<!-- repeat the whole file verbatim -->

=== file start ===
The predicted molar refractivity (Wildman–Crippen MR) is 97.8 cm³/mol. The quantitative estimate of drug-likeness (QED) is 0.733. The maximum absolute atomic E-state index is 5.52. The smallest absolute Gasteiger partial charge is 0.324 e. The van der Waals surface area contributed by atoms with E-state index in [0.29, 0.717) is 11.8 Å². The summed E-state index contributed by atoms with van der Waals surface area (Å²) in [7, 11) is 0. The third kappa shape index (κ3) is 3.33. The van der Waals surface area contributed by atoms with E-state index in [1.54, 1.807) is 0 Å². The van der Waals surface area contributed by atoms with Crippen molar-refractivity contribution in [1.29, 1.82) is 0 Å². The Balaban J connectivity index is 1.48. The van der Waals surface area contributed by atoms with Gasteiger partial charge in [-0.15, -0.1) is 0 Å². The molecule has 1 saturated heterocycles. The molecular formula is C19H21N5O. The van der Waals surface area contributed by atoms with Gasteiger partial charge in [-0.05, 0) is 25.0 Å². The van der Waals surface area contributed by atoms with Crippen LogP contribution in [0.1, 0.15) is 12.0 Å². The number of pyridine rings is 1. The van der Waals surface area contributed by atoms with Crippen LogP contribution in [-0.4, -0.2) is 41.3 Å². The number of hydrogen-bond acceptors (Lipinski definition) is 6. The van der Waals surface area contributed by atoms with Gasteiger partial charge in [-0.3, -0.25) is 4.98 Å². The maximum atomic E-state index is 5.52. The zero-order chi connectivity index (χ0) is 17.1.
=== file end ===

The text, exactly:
The predicted molar refractivity (Wildman–Crippen MR) is 97.8 cm³/mol. The quantitative estimate of drug-likeness (QED) is 0.733. The maximum absolute atomic E-state index is 5.52. The smallest absolute Gasteiger partial charge is 0.324 e. The van der Waals surface area contributed by atoms with E-state index in [0.29, 0.717) is 11.8 Å². The summed E-state index contributed by atoms with van der Waals surface area (Å²) in [7, 11) is 0. The third kappa shape index (κ3) is 3.33. The van der Waals surface area contributed by atoms with E-state index in [1.54, 1.807) is 0 Å². The van der Waals surface area contributed by atoms with Crippen molar-refractivity contribution in [1.29, 1.82) is 0 Å². The Balaban J connectivity index is 1.48. The van der Waals surface area contributed by atoms with Gasteiger partial charge in [-0.15, -0.1) is 0 Å². The molecule has 1 saturated heterocycles. The molecular formula is C19H21N5O. The van der Waals surface area contributed by atoms with Gasteiger partial charge in [-0.05, 0) is 25.0 Å². The van der Waals surface area contributed by atoms with Crippen LogP contribution in [0.1, 0.15) is 12.0 Å². The number of pyridine rings is 1. The van der Waals surface area contributed by atoms with Crippen LogP contribution in [-0.4, -0.2) is 41.3 Å². The number of hydrogen-bond acceptors (Lipinski definition) is 6. The van der Waals surface area contributed by atoms with Gasteiger partial charge in [-0.3, -0.25) is 4.98 Å². The maximum atomic E-state index is 5.52. The zero-order chi connectivity index (χ0) is 17.1.